How to establish a National Codification Bureau (NCB)
K. Excerpts From A Briefing By Mr. Jim Burns, Retired Chief Of The New Zealand NCB And Past Chairman Of The Pacific Area Cataloging System (PACS) Working GroupMade To The Group Of National Directors On Codification 2nd Annual Partnership Day Battle Creek, MI 20 May 1999
With what I have said as a background I would now like to move onto the purpose of this presentation, that of what is involved in establishing a National Codification Bureau. One condition of achieving sponsorship to NCS is that a country will represent itself through a National Codification Bureau.
This Bureau will have the responsibility for the application of the NATO Codification System.
Each current NCS participating nation operates through the one point of contact, the National Codification Bureau. However, to the best of my knowledge, as I stated earlier, there are no two nations that operate their Bureaus by the same methods. While each nation satisfies the external requirements of the operation of the NCS, they have customized the internal operation of their Bureau to accommodate the mandates and operating conditions appropriate to their nation.
In my opinion you only get one chance to establish a Bureau correctly. That is the first chance. If the condition and mood is right politically for progressing to NCS membership, then this is also the ideal condition to establish the ultimate National Codification Bureau. I can assure you that as the year's progress and the Bureau just becomes another logistics function then you will be continually looked at by the money cutters. They have a habit of targeting functions they don't understand. So what should be considered?
Should the Bureau be established for Defense purposes only or should it be for all Government Departments?
In a number of countries the Bureau operates with a mandate covering all Government Departments, where they all use, or are encouraged to use, the NCS disciplines in the management of their inventories. Here in the United States they have the Federal Supply System applicable to a number of Federal Government Departments. The stock numbering system is an integral part of that supply system. The Canadian Bureau also has a responsibility as the Government Bureau. The more common approach is that the Bureau has the responsibility for the Armed Forces materiel management, but encourages the use of the system by other Government and Defense industry participants.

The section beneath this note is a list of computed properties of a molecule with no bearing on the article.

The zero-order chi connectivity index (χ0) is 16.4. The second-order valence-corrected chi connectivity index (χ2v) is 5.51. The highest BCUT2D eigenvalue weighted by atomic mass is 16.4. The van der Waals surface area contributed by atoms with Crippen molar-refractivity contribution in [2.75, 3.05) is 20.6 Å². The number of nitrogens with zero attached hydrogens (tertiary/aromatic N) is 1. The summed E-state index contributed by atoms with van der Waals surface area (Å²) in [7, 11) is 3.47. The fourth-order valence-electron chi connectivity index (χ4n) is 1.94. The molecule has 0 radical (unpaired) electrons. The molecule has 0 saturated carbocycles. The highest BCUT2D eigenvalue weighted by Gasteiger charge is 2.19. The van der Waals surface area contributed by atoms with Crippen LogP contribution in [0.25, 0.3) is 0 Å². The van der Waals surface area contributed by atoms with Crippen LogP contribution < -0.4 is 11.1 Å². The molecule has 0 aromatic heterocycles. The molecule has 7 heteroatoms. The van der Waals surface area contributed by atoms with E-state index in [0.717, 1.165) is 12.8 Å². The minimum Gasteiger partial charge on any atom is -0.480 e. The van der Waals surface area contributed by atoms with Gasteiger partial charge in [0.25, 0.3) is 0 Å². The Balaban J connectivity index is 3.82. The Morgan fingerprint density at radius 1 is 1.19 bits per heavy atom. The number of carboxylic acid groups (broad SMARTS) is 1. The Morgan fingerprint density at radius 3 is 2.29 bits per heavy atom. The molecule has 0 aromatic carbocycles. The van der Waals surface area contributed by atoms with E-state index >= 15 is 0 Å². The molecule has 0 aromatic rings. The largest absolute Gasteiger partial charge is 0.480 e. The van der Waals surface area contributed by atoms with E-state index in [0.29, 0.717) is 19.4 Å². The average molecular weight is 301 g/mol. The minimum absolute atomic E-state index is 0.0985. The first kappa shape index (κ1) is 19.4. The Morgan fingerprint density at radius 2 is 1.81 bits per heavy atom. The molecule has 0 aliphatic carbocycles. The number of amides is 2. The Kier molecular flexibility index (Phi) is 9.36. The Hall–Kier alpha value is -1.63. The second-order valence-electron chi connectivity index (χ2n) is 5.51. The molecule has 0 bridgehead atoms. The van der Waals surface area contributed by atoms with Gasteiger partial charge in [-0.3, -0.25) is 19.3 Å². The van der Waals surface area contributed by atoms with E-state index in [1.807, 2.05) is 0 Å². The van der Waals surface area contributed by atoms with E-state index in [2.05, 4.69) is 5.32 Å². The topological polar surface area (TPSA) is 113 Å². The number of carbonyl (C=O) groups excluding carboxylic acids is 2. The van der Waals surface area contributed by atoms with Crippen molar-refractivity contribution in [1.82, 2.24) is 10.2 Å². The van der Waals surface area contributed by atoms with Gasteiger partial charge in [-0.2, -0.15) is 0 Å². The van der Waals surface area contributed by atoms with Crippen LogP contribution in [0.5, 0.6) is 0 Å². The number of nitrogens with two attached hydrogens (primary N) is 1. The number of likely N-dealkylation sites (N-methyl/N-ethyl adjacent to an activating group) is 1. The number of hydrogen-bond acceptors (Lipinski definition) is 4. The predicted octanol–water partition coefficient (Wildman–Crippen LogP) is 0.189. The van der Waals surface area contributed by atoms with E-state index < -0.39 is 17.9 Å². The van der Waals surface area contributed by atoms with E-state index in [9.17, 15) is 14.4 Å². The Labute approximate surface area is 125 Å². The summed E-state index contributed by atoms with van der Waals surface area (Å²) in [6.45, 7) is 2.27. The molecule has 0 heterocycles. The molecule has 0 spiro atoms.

The advantage of being the Government Bureau is that all Government entities use the same stock numbers to identify the same item. It is possible through this to maximize the use of finance available for inventory within the Government consumers. It is also possible to provide national industry with more accurate forecasting of Government annual requirements of particular products. For example empty 10 liter plastic pails. If the total annual Government requirement for the pails was put out for registration of interest, industry would be able to plan its production more accurately, and economy of scale price advantages would also be realizable. There is also the ability to redistribute Government stocks if one Department has a surplus of a commodity, while another has a shortfall.
Naturally there are also disadvantages of being a Government Bureau. The principal one being of data security, specifically characteristics data. Because of the need to provide a concise identification as part of the standard associated with codification, some manufacturers reveal to the Codification Authority processes and products that currently give that manufacturer a leading edge in their industry. If you expect to have an ongoing relationship based on trust with industry, you must protect the information provided by industry to the same degree that an employee is obligated not to reveal their employer's trade secrets. This can obviously be more realistically achieved under the